Genital abnormalities may also be present. In affected females, there may be underdevelopment of the skin folds surrounding the vaginal opening (hypoplastic labia). In affected males, genital abnormalities may include an abnormally small penis (micropenis), underdevelopment of the scrotum; abnormal placement of the urinary opening (hypospadias), such as on the underside of the penis; and/or undescended testes (cryptorchidism).
In rare cases, individuals with Chromosome 6, Partial Trisomy 6q may also have various internal organ malformations. These may include heart (cardiac), intestinal, kidney (renal), and/or brain (cerebral) abnormalities.
In individuals with Chromosome 6, Partial Trisomy 6q, all or a portion of the end (distal) region of the long arm (q) of chromosome 6 is present three times (trisomy) rather than twice in cells of the body. Chromosomes are found in the nucleus of all body cells. They carry the genetic characteristics of each individual. Pairs of human chromosomes are numbered from 1 through 22, with an unequal 23rd pair of X and Y chromosomes for males and two X chromosomes for females. Each chromosome has a short arm designated as “p” and a long arm identified by the letter “q.” Chromosomes are further subdivided into regions and bands that are numbered. For example, the distal region of the long arm of chromosome 6, which is referred to as “6q2,” includes bands 6q21 to 6q27.
Reports indicate that, in those with the disorder, the duplicated portion of 6q2 has begun at various points (i.e., breakpoints) between bands 6q21 to 6q26 and may extend to the end (or “terminal”) of chromosome 6q (qter). It is possible that the range and severity of associated symptoms may depend on the specific length and location of the duplicated portion of 6q.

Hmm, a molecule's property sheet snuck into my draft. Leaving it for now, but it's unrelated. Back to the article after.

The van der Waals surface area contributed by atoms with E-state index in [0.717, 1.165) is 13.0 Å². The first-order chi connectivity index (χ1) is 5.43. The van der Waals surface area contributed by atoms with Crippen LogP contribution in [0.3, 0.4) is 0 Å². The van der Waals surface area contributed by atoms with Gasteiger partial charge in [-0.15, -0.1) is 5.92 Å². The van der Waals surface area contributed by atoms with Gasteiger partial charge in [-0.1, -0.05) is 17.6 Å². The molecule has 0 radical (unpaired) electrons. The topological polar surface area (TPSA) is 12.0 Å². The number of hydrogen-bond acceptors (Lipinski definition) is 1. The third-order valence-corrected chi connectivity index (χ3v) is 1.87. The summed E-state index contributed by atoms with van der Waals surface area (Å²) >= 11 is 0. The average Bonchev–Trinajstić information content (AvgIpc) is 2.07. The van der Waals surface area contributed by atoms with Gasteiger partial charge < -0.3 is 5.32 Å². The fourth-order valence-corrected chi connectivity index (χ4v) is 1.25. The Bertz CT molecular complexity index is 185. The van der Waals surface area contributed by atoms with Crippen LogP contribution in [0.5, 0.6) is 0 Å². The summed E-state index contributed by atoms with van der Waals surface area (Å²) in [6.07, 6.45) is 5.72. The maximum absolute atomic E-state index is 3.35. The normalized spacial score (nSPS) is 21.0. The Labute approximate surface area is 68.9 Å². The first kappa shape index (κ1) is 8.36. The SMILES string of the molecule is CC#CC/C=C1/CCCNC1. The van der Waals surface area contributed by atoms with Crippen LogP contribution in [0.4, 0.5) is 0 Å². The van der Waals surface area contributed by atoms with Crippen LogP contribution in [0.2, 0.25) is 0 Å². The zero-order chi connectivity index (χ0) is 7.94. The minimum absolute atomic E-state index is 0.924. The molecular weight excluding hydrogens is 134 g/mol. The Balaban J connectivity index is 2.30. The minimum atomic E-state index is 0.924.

In most reported cases, Chromosome 6, Partial Trisomy 6q has resulted from a balanced chromosomal rearrangement in one of the parents, usually of maternal origin. However, paternal chromosomal rearrangements have been reported in rare instances. The parental chromosomal rearrangement has usually been a “balanced translocation”. Translocations occur when portions of certain chromosomes break off and are rearranged, resulting in shifting of genetic material and an altered set of chromosomes. If a chromosomal rearrangement is balanced, meaning that it consists of an altered but balanced set of chromosomes, it is usually harmless to the carrier. However, such a chromosomal rearrangement may be associated with an increased risk of abnormal chromosomal development in the carrier’s offspring.
Rare cases have also been reported in which the parental chromosomal rearrangement has been an inversion. An inversion is characterized by breakage of a chromosome in two places and reunion of the segment in the reverse order.
There have also been rare cases in which Chromosome 6, Partial Trisomy 6q has appeared to result from spontaneous (de novo) errors very early in embryonic development. In such de novo cases, the parents of the affected child usually have normal chromosomes and a relatively low risk of having another child with the chromosomal abnormality.
Chromosomal analysis and genetic counseling are typically recommended for parents of an affected child to help confirm or exclude the presence of a balanced translocation or other chromosomal rearrangement in one of the parents.